During the recent Association of Public-Safety Communications Officials (APCO) conference in Anaheim, Calif., FirstNet General Manager Bill D’Agostino spoke with UC Editor Donny Jackson during a one-on-one interview about issues associated with efforts to make the nationwide first-responder broadband network a reality. The following is the fourth in a series of articles based on the interview.

In February 2012, Congress enacted legislation that created FirstNet, which is described as an “independent authority within NTIA [the National Telecommunications and Information Administration.” While most Beltway sources believe this language was designed to provide flexibility to FirstNet, the verbiage has been rather challenging, as legal advisors try to determine when FirstNet must act as a traditional government agency and when it can approach its mission more like a company would.

D’Agostino addressed some of the challenges associated with FirstNet’s legal uncertainty, the timetable for reviewing and evaluating the many responses received from requests for information (RFIs), and some long-term possibilities that are being contemplated.

On challenges that FirstNet faces as lawyers try to clarify its legal status:

“I think there’s still things to understand and define a little bit better, but I’m comfortable where we are right now, given the limited amount of time we’ve had to begin to study these things. As we continue to study them, I think and hope that we will find some opportunities that will allow us to do things a little more flexible fashion.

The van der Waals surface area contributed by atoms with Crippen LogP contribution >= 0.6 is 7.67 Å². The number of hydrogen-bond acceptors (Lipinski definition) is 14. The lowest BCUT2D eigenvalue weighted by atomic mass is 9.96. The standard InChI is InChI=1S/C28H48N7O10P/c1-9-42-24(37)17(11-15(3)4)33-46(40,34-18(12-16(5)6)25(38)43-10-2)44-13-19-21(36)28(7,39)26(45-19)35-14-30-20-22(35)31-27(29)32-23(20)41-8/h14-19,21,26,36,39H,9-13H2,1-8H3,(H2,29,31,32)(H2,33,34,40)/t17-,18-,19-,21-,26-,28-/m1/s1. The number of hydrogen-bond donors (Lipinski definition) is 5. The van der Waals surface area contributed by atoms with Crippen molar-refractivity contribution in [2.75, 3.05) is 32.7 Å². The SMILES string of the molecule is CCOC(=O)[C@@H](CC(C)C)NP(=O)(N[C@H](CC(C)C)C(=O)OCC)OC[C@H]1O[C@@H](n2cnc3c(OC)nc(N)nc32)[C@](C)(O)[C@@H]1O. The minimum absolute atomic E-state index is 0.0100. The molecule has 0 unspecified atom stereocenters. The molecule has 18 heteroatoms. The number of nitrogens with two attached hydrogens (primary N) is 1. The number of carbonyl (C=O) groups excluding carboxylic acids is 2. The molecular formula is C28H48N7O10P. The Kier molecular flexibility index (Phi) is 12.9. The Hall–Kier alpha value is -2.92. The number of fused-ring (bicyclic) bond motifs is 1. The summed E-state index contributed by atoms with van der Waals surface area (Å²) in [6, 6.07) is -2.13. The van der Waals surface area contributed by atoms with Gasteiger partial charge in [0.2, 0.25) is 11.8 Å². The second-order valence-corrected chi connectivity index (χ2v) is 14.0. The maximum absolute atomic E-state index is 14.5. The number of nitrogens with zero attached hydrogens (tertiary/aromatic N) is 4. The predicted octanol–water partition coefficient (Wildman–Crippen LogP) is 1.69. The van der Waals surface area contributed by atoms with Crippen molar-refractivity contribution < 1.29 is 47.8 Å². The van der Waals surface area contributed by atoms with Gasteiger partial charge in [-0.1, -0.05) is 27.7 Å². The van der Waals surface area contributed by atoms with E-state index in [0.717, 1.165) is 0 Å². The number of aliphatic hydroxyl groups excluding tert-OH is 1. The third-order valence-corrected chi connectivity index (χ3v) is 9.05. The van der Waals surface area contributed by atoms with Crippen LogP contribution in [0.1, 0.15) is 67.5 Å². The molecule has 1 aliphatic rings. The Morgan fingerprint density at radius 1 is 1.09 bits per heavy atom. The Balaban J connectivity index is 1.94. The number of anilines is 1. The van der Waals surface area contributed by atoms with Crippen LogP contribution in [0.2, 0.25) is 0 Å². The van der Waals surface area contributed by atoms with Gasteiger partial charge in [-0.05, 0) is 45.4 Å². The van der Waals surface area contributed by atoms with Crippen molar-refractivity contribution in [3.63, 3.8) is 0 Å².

On a flexibility that would be helpful:

“First and foremost, I’d try to find a way to accelerate the hiring and onboarding process—not necessarily to cut out any of the steps, but just find a way to accelerate the ability to attract the pool of people and then the ability to move that pool of people through in a much more expeditious fashion than we do today.

“It seems like you’re looking at 4-6 months before you have somebody on board. I’d rather see that be more like 4-6 weeks.”

On the new staff members that have been hired:

“I’m really happy with the people we’ve been able to bring on board—really happy.”

On the process associated with reviewing the RFIs that have been issued:

“Anytime between September and probably the February timeframe, we’ll be continuing to review RFIs and continuing market-research discussions and really start to think about preparing RFPs that really need to go out in the first part of fiscal year 2014.”

On FirstNet’s participation in 3GPP, which sets the LTE standard:

“I think it’s a little early, and our resources have been pretty limited. So, we haven’t been able to get a lot of traction there yet, but we need to.”

On the potential to leverage 4.9 GHz, which is broadband spectrum allocated to public safety that is not licensed to FirstNet:

“I think there can be a larger plan. We have it on the board to look at, but we haven’t gotten to it yet. I think there’s obviously, maybe, additional monetization of that spectrum at some point in the future—or the ability to use that spectrum for capacity-augmentation strategies—as we really get further down the line.

“There are a lot of things we can look at. But right now, that’s not super high on the radar screen yet.”